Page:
Fourth Sunday in Ordinary Time (January 28, 2017)

When was the last time that you or I were ‘astonished’ or ‘amazed’ when faced with Jesus – in the Scriptures or in Eucharist? When have we prepared ourselves to come to Eucharist to experience the mystery unfolding from the hand of our Father?

Perhaps the daily celebration of Eucharist has become too routine: familiar Scripture readings, the same bread and wine. Even the new sound of our praying can be a distraction. It’s too easy to forget that we are invited to Eucharist, invited to experience the continuing mystery of God’s great love for us:

- a mystery that draws us into the intimate mystery of our salvation and redemption: the death and rising of Jesus.
- a mystery that expresses our God’s desire that you and I be one with him by sharing in the Body and Blood of his Son Jesus;
- a mystery that makes us more fully the Body of Christ, the Church;
- a mystery that continues to transform you and me in our efforts to be the Savior walking the earth today.

I was awakened again to this sense of ‘mystery’ as I was reading an article entitled: “Let us proclaim the mystery of faith.” The writer offered me a thought that has led me to some prayerful reflection: “The invitation that comes to us again and again in Scripture, directly or indirectly, is to consent to a relationship with the Lord of Mysteries and the God of Surprises, who waits patiently for us with open arms (and delights we can’t even guess at), while demanding that we put away our childish cravings for smaller securities so as to enter into a wider, richer, more complex intimacy” – into mystery. (McEntyre, Weavings, Jan-Feb 2006)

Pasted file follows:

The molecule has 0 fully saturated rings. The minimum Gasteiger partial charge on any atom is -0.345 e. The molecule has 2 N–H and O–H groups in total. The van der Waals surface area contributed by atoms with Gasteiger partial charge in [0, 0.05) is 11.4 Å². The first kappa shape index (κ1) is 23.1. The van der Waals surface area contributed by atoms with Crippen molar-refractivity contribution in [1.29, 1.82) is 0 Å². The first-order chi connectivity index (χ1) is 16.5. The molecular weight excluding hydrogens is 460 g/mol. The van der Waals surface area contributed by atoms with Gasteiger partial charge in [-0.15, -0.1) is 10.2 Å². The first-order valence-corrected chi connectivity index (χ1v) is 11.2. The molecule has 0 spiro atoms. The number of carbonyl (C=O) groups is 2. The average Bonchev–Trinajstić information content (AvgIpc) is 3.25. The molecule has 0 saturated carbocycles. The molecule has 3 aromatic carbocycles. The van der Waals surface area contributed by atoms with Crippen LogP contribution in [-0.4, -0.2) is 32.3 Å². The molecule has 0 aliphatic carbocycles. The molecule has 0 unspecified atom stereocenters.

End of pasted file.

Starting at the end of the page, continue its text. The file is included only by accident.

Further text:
As I continued to read today’s Gospel, I was struck by the words of the unclean spirit: “I know who you are, the Holy One of God!” It’s possible to know Jesus without really knowing Jesus in the Scriptural sense. When we really encounter Jesus, our hearts are changed, transformed. When Jesus encounters us in the mystery of the Scriptures and Eucharist, we are invited into mystery – a moment of intimate encounter with our God who is loving us into a deeper union with him. The more willing we are to entrust our heart to God, the more God is able to mold us more fully into the image of his Son Jesus.

Once again, you and I are invited into the mystery of this Eucharist. Jesus is present in his Word and will be present in Sacrament. Will we be open enough to being “astonished” and “amazed” during this encounter?